Ninety-four-year-old Melvin Rector had one last item on his bucket list: He wanted to return to England where he’d served as a B-17 crewman. So earlier this month he hopped on an airliner and flew across the Atlantic to a place where he’d come of age 71 years earlier.

As reported by Florida Today, Rector was scheduled to visit his former base RAF Snetterton Heath in Norfolk but started the tour at the Battle of Britain Bunker in the Uxbridge area of London that first day.

“He walked out of that bunker like his tour was done,” said Susan Jowers, 60, who first met Rector when she served as his guardian during a 2011 Honor Flight trip to Washington, D.C.

As he walked out, Rector told Jowers that he felt dizzy, according to Florida Today. Jowers took hold of one of Rector’s arms while a stranger grasped the other.

Army practicing to take down enemy aircraft in Europe
Rector at his radio operator console aboard at B-17 during a bombing raid. (Photo: Rector family archives)

Rector died quietly there just outside the bunker. When the locals found out about it, they made sure his memory was honored appropriately.

“They just wanted something simple, and when I found out a little background about Melvin, there is just no way that we were just going to give him a simple service,” funeral director Neil Sherry told British ITV Network. “We wanted it to be as special as possible.”

Though no one knew him, the Royal Air Force, U.S. Air Force and historians in London attended and participated in the funeral with military honors.

“He certainly got a beautiful send-off,” Jowers said. “People everywhere, from Cambridge to London heard his story.”

U.S. Army Maj. Leif Purcell told ITV he thought he and a few other U.S. military personnel would be the only ones to attend the funeral, but was surprised.

“The representation from the Royal Air Force and the British Army that I saw here was phenomenal,” he said.

A funeral service for Rector, a father of six, is set for 11 a.m. June 9 at First Baptist Church of Barefoot Bay, Florida. Jowers told Florida Today that his remains were being repatriated on May 31.

Jowers, who said Rector became like a father to her after their first meeting in 2011, summed up his passing with this thought: “He completed his final mission.”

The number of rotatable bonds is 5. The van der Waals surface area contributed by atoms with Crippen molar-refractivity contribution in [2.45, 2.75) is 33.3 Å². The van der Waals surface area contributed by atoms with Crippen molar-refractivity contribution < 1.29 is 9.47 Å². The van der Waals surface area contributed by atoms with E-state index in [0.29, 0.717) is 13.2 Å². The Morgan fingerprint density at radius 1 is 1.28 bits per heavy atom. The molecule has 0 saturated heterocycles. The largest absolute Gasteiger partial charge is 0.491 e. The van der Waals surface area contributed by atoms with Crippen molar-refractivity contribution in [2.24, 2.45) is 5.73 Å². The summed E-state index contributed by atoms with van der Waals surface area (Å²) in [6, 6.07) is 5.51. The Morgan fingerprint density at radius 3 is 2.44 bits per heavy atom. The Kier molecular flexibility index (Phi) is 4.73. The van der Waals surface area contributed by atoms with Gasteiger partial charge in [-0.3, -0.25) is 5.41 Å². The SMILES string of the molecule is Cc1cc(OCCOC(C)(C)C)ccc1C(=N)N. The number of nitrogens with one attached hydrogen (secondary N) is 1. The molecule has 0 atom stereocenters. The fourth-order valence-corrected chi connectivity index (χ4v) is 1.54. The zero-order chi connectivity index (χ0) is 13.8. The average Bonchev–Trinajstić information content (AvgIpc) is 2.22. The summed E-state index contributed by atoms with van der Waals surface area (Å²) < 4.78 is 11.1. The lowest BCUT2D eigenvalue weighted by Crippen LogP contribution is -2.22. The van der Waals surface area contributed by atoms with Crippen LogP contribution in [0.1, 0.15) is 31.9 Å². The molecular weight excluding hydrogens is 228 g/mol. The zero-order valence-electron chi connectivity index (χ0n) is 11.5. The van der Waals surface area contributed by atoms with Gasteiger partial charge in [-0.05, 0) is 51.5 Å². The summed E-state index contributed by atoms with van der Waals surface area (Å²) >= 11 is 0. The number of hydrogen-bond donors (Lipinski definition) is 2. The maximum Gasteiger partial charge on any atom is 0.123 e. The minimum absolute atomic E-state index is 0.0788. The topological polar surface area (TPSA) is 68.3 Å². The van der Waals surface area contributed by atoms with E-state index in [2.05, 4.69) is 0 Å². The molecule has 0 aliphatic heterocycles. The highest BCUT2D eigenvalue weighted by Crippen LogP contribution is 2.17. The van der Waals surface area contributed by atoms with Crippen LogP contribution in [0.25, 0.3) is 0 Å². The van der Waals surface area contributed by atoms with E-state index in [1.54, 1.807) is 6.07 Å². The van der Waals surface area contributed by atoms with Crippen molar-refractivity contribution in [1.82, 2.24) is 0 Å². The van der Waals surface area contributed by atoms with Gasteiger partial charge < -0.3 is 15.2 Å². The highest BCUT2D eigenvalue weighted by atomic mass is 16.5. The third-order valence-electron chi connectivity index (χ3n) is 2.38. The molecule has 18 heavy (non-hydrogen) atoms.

MIGHTY MOVIES

Marvel stars respond to Spider-Man leaving the MCU

Spider-Man has officially been booted out of the MCU, and the Marvel stars are just as upset as we are. Earlier this week, it was announced that Sony and Disney were unable to reach a new deal on the new films, so Tom Holland’s Spider-Man would no longer be a part of the Marvel Universe. Fans are heartbroken over the news, and it looks like MCU actors Jeremy Renner and Ryan Reynolds are equally torn up.

Jeremy Renner, who plays Hawkeye in the Avengers franchise, called Sony out in an Instagram post last night. “Hey @sonypictures we want Spider-Man back to @therealstanlee and @marvel please, thank you. #congrats #spidermanrocks#? #please,” the actor wrote alongside a photo of himself as Hawkeye.


Even if Disney is technically to blame for the decision (they wanted a 50/50 co-financing agreement), fans were quick to cheer Renner on. “YES!!! Thank you for speaking up Renner!! #savespidermanfromsony” one user commented.

Deadpool star Ryan Reynolds also chimed in to support Spidey after a fan tweeted at him and Tom Holland: “Can we get a Spiderman Deadpool movie now?” Reynolds responded: “You can. But you can only see it in my heart.”

This was clearly too soon for heartbroken fans, as the replies are full of crying gifs and teary emojis. Some fans are even begging Reynolds to somehow step in and reverse the decision. “RYAN U HAVE MORE POWER THAN ANY OF US PLEASE DO SOMETHING” one Twitter user replied.

It’s likely that even Reynolds’ clout won’t change Spidey’s fate at this point, but as Spider-Man taught us: with great power comes great responsibility.

This article originally appeared on Fatherly. Follow @FatherlyHQ on Twitter.